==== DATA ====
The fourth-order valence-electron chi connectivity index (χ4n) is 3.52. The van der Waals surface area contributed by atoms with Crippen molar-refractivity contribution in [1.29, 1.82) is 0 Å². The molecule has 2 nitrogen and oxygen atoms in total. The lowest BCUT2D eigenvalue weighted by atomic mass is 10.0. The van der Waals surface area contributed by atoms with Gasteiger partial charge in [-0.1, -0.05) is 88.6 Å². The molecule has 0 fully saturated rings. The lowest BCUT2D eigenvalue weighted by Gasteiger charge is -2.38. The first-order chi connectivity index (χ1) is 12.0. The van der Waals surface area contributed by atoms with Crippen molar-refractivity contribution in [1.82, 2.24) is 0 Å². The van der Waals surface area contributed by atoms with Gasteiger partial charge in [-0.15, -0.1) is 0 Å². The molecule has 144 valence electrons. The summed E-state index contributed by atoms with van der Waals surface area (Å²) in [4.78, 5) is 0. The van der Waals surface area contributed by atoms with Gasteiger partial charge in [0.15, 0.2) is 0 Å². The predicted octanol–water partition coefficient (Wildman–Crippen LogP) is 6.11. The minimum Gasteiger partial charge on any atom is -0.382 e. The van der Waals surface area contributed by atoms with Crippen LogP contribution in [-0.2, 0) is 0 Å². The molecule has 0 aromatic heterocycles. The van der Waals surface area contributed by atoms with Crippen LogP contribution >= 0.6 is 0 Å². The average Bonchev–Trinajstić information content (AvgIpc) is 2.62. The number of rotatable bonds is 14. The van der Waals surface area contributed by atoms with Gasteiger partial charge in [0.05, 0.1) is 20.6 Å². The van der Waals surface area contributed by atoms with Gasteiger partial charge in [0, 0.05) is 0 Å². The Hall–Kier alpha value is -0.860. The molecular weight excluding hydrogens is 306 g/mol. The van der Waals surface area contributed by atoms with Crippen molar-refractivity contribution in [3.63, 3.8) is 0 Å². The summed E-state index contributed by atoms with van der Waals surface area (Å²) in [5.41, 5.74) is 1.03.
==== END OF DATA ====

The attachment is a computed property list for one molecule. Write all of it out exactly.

The fourth-order valence-electron chi connectivity index (χ4n) is 3.52. The van der Waals surface area contributed by atoms with Crippen molar-refractivity contribution in [1.29, 1.82) is 0 Å². The molecule has 2 nitrogen and oxygen atoms in total. The lowest BCUT2D eigenvalue weighted by atomic mass is 10.0. The van der Waals surface area contributed by atoms with Gasteiger partial charge in [-0.1, -0.05) is 88.6 Å². The molecule has 0 fully saturated rings. The lowest BCUT2D eigenvalue weighted by Gasteiger charge is -2.38. The first-order chi connectivity index (χ1) is 12.0. The van der Waals surface area contributed by atoms with Crippen molar-refractivity contribution in [1.82, 2.24) is 0 Å². The van der Waals surface area contributed by atoms with Gasteiger partial charge in [-0.15, -0.1) is 0 Å². The molecule has 144 valence electrons. The summed E-state index contributed by atoms with van der Waals surface area (Å²) in [4.78, 5) is 0. The van der Waals surface area contributed by atoms with Gasteiger partial charge in [0.15, 0.2) is 0 Å². The predicted octanol–water partition coefficient (Wildman–Crippen LogP) is 6.11. The minimum Gasteiger partial charge on any atom is -0.382 e. The van der Waals surface area contributed by atoms with Crippen LogP contribution in [-0.2, 0) is 0 Å². The molecule has 0 aromatic heterocycles. The van der Waals surface area contributed by atoms with Crippen LogP contribution >= 0.6 is 0 Å². The average Bonchev–Trinajstić information content (AvgIpc) is 2.62. The number of rotatable bonds is 14. The van der Waals surface area contributed by atoms with Gasteiger partial charge in [0.05, 0.1) is 20.6 Å². The van der Waals surface area contributed by atoms with Gasteiger partial charge in [0, 0.05) is 0 Å². The Hall–Kier alpha value is -0.860. The molecular weight excluding hydrogens is 306 g/mol. The van der Waals surface area contributed by atoms with Crippen molar-refractivity contribution in [3.63, 3.8) is 0 Å². The summed E-state index contributed by atoms with van der Waals surface area (Å²) in [5.41, 5.74) is 1.03.